Sexual Harassment Prevention: One Effective Very Overlooked Step | #PeopleSkills
by Kate Nasser | Comments Off on Sexual Harassment Prevention: One Effective Very Overlooked Step | #PeopleSkills
I hear many people say that sexual harassment prevention must include the harassed person speaking up right away to the offender. They claim it would make the offender aware that what they are doing is not acceptable. That it is in fact, sexual harassment. Although it sounds logical, there are many reasons why it is not always possible. Part of sexual harassment is the threat of retribution and reprisal. Speaking up and the retribution it triggers can ruin your career.
There is also one more factor to consider even if the offender is not in a power position to take revenge on their target. Many people become defensive and go into denial mode when they receive any negative feedback. So picture someone who is sexually harassing another person hearing their target tell them no, this is not OK. Now picture how the offender would react and what they would say. Well here is what they should say. And if they do, it becomes a powerful yet overlooked step in sexual harassment prevention.
Sexual Harassment Prevention: One Very Overlooked Step!
Teach everyone in your business organization how to give a heartfelt unconditional apology when someone tells them their behavior or words are offensive and unacceptable. This includes when they have sexually harassed others. Have people do this as practice exercises. The temptation to say “I didn’t mean anything by it” or “But you took it the wrong way” etc… is so strong that it will emerge during the practice sessions. It allows everyone to make the mistake and learn from it before it ever happens in real time. The behaviors you practice stand by you especially in times of discomfort and stress.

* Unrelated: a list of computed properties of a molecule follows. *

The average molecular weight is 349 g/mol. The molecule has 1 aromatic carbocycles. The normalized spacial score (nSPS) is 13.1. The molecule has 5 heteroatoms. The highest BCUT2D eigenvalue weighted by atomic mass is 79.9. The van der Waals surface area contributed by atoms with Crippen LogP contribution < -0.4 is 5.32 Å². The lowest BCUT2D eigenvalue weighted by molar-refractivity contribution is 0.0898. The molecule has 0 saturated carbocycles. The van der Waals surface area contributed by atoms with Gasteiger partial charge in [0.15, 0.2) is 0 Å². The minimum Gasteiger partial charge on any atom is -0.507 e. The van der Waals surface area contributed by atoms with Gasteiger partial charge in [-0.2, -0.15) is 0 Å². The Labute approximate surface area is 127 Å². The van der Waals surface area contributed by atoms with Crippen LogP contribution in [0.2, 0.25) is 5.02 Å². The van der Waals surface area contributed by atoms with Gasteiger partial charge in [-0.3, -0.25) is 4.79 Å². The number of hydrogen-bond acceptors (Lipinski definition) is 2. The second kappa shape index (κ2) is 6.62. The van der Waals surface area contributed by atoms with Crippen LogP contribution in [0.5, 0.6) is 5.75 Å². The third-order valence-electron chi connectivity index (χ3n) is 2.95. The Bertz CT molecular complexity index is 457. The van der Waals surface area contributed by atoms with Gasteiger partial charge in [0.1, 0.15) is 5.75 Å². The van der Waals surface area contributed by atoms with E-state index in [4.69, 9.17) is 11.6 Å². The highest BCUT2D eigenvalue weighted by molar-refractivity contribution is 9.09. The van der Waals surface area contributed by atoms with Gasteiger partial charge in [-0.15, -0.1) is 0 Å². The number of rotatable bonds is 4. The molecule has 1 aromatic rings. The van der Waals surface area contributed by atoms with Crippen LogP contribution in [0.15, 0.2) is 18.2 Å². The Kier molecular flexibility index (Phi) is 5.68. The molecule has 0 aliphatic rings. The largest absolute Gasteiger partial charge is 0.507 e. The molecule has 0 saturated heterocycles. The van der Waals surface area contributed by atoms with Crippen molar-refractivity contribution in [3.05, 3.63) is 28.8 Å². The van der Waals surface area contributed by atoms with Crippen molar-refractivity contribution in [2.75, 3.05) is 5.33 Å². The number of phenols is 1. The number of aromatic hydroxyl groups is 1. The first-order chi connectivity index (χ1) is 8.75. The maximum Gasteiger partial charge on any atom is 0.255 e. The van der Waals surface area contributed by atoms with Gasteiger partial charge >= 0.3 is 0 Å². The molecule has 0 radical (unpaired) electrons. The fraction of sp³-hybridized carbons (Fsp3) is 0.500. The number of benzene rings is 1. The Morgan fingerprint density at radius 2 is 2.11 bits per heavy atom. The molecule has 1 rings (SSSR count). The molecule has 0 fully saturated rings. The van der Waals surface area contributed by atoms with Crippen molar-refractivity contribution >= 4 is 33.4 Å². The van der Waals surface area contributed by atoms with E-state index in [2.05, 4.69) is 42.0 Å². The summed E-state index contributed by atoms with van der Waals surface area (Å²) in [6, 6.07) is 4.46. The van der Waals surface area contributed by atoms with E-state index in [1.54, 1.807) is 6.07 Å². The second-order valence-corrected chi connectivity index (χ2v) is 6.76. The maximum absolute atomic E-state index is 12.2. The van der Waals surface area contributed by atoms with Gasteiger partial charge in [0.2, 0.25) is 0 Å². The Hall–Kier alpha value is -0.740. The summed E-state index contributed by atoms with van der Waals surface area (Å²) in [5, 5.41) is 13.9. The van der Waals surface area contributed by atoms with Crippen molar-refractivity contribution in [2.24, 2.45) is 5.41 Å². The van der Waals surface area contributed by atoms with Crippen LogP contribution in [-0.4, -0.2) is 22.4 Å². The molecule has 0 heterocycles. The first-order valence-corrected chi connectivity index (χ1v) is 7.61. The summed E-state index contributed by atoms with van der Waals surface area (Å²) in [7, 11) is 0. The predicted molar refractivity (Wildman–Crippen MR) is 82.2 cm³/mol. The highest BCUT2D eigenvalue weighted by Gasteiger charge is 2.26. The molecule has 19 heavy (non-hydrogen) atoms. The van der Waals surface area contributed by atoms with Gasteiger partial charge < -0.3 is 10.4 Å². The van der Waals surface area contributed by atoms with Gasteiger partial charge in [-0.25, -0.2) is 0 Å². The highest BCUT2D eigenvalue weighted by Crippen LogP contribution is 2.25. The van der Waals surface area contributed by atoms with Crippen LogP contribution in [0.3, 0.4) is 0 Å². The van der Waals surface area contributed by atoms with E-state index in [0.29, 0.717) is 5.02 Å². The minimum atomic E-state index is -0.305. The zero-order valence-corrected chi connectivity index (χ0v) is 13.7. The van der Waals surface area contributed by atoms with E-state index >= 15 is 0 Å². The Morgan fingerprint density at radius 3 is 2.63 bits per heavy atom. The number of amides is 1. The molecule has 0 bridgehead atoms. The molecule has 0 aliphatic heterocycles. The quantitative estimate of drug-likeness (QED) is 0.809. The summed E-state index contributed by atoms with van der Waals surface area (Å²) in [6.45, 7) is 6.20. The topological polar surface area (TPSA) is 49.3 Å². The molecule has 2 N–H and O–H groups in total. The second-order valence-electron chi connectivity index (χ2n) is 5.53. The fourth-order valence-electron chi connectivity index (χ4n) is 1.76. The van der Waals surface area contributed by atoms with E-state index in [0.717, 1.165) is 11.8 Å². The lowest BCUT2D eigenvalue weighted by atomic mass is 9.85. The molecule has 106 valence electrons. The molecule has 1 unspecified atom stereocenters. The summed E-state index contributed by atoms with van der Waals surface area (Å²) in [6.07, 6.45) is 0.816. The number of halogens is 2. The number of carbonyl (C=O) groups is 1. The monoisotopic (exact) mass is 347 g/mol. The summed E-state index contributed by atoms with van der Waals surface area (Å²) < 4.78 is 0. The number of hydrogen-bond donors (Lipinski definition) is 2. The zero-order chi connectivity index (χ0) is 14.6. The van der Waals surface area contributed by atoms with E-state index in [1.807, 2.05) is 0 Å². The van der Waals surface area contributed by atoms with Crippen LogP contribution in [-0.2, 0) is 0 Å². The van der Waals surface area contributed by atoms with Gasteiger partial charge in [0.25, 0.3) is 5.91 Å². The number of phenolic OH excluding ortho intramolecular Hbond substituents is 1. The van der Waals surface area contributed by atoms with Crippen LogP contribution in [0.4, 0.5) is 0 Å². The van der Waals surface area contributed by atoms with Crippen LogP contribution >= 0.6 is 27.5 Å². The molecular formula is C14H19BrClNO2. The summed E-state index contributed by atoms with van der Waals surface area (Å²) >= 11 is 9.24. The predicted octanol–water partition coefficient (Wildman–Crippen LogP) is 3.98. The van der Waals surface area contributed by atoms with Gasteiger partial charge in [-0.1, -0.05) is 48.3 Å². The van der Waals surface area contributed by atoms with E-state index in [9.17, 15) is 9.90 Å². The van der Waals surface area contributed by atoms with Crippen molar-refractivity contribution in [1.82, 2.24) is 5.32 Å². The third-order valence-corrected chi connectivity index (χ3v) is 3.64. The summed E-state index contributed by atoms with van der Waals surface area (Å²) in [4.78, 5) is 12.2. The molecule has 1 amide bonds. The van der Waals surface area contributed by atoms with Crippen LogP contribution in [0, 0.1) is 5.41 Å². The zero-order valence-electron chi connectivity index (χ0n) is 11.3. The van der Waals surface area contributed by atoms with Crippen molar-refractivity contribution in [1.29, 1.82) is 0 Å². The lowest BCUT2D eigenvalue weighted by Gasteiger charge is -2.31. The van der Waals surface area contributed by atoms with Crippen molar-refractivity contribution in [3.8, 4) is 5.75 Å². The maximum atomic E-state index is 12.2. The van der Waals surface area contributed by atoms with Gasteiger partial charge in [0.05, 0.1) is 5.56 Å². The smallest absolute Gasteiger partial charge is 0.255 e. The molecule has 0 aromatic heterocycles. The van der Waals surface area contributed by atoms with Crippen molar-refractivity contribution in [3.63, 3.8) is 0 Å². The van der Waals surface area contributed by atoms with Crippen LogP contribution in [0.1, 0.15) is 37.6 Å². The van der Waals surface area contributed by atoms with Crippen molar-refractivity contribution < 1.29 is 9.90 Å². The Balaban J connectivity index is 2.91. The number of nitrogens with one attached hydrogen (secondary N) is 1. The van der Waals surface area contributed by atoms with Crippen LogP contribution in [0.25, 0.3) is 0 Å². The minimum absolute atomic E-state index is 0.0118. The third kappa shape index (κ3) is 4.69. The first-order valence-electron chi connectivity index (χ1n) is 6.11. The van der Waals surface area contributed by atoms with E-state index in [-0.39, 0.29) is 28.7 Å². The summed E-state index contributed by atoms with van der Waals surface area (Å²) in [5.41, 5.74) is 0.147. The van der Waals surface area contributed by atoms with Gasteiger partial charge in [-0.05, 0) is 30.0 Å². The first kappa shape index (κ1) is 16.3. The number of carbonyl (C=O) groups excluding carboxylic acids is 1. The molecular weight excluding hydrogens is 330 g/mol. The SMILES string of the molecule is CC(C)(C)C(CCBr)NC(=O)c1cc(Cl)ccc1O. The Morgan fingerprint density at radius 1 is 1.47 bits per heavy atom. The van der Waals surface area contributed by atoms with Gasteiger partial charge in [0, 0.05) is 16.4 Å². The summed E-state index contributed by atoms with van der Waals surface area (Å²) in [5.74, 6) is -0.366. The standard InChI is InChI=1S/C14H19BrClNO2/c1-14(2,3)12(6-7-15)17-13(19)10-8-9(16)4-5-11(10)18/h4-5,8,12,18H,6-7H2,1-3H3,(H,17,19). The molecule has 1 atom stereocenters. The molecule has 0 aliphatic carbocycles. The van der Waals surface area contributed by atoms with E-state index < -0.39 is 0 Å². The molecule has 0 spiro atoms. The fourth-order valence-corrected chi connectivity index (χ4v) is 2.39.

Sexual Harassment Prevention: Impact Beats Your Intentions
I have heard many professionals say that if the offense was intended, then apologize. WRONG! Impact tops intention every time. Never bring up your intentions in responding to the offender telling you that you were out of line. You look unaccountable and defensive. In fact, they will likely take further action to ensure that you don’t sexually harass them again. Why? Because you are not taking responsibility for your actions and the impact you had on them.
Why is this so important?
Because when you sexually harass and offend others, they lose trust in you. Trusting again requires an unconditional apology from you. Your initial intentions don’t stop the initial loss of trust and can’t rebuild trust. The unconditional apology and promise not do it again, can. So business owners, leaders, and managers — train everyone on how to give a heartfelt unconditional apology. It is a very effective yet overlooked step in sexual harassment prevention.
From my professional experience to your success,
Kate Nasser, The People Skills Coach™
©2021 Kate Nasser, CAS, Inc. Somerville, NJ. I appreciate your sharing the link to this post on your social streams. However, if you want to re-post or republish the content of this post, please email email@example.com for permission and guidelines. Thank you for respecting intellectual capital.
Kate Nasser, The People Skills Coach™, delivers coaching, consulting, training, and keynotes on leading change, employee engagement, teamwork, and delivering the ultimate customer service. She turns interaction obstacles into interpersonal success. See this site for workshop outlines, keynote footage, and customer results.